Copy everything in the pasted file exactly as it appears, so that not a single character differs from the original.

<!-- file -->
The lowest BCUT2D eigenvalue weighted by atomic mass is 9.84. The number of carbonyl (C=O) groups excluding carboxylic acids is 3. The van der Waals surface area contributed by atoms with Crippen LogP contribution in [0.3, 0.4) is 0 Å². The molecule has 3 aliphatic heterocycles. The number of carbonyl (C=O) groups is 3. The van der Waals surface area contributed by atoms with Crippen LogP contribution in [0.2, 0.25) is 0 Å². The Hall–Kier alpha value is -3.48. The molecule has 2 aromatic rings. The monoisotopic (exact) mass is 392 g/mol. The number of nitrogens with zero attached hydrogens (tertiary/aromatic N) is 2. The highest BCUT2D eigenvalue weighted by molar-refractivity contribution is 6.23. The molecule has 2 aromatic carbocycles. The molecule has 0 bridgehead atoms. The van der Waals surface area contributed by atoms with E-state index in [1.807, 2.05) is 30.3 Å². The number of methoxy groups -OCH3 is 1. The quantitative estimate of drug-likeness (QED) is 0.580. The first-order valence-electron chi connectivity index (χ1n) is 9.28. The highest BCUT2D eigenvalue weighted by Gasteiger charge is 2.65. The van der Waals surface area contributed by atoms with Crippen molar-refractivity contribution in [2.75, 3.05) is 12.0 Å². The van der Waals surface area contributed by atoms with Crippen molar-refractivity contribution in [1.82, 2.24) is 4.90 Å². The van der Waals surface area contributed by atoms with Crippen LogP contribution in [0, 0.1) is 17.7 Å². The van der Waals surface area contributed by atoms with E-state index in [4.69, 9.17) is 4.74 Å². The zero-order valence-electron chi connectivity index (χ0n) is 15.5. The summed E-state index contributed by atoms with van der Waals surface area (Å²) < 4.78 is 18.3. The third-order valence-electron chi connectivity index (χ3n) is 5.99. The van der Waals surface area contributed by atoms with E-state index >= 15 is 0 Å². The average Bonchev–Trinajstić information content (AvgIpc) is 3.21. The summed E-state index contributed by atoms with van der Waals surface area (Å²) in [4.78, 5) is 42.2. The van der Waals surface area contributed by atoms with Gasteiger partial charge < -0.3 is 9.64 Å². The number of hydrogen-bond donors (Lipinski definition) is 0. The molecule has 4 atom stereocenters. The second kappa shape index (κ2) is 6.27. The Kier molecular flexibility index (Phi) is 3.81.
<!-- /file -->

The lowest BCUT2D eigenvalue weighted by atomic mass is 9.84. The number of carbonyl (C=O) groups excluding carboxylic acids is 3. The van der Waals surface area contributed by atoms with Crippen LogP contribution in [0.3, 0.4) is 0 Å². The molecule has 3 aliphatic heterocycles. The number of carbonyl (C=O) groups is 3. The van der Waals surface area contributed by atoms with Crippen LogP contribution in [0.2, 0.25) is 0 Å². The Hall–Kier alpha value is -3.48. The molecule has 2 aromatic rings. The monoisotopic (exact) mass is 392 g/mol. The number of nitrogens with zero attached hydrogens (tertiary/aromatic N) is 2. The highest BCUT2D eigenvalue weighted by molar-refractivity contribution is 6.23. The molecule has 2 aromatic carbocycles. The molecule has 0 bridgehead atoms. The van der Waals surface area contributed by atoms with E-state index in [1.807, 2.05) is 30.3 Å². The number of methoxy groups -OCH3 is 1. The quantitative estimate of drug-likeness (QED) is 0.580. The first-order valence-electron chi connectivity index (χ1n) is 9.28. The highest BCUT2D eigenvalue weighted by Gasteiger charge is 2.65. The van der Waals surface area contributed by atoms with Crippen molar-refractivity contribution in [2.75, 3.05) is 12.0 Å². The van der Waals surface area contributed by atoms with Crippen molar-refractivity contribution in [1.82, 2.24) is 4.90 Å². The van der Waals surface area contributed by atoms with Crippen LogP contribution in [0, 0.1) is 17.7 Å². The van der Waals surface area contributed by atoms with E-state index in [4.69, 9.17) is 4.74 Å². The zero-order valence-electron chi connectivity index (χ0n) is 15.5. The summed E-state index contributed by atoms with van der Waals surface area (Å²) < 4.78 is 18.3. The third-order valence-electron chi connectivity index (χ3n) is 5.99. The van der Waals surface area contributed by atoms with E-state index >= 15 is 0 Å². The average Bonchev–Trinajstić information content (AvgIpc) is 3.21. The summed E-state index contributed by atoms with van der Waals surface area (Å²) in [4.78, 5) is 42.2. The van der Waals surface area contributed by atoms with Gasteiger partial charge < -0.3 is 9.64 Å². The number of hydrogen-bond donors (Lipinski definition) is 0. The molecule has 4 atom stereocenters. The second kappa shape index (κ2) is 6.27. The Kier molecular flexibility index (Phi) is 3.81.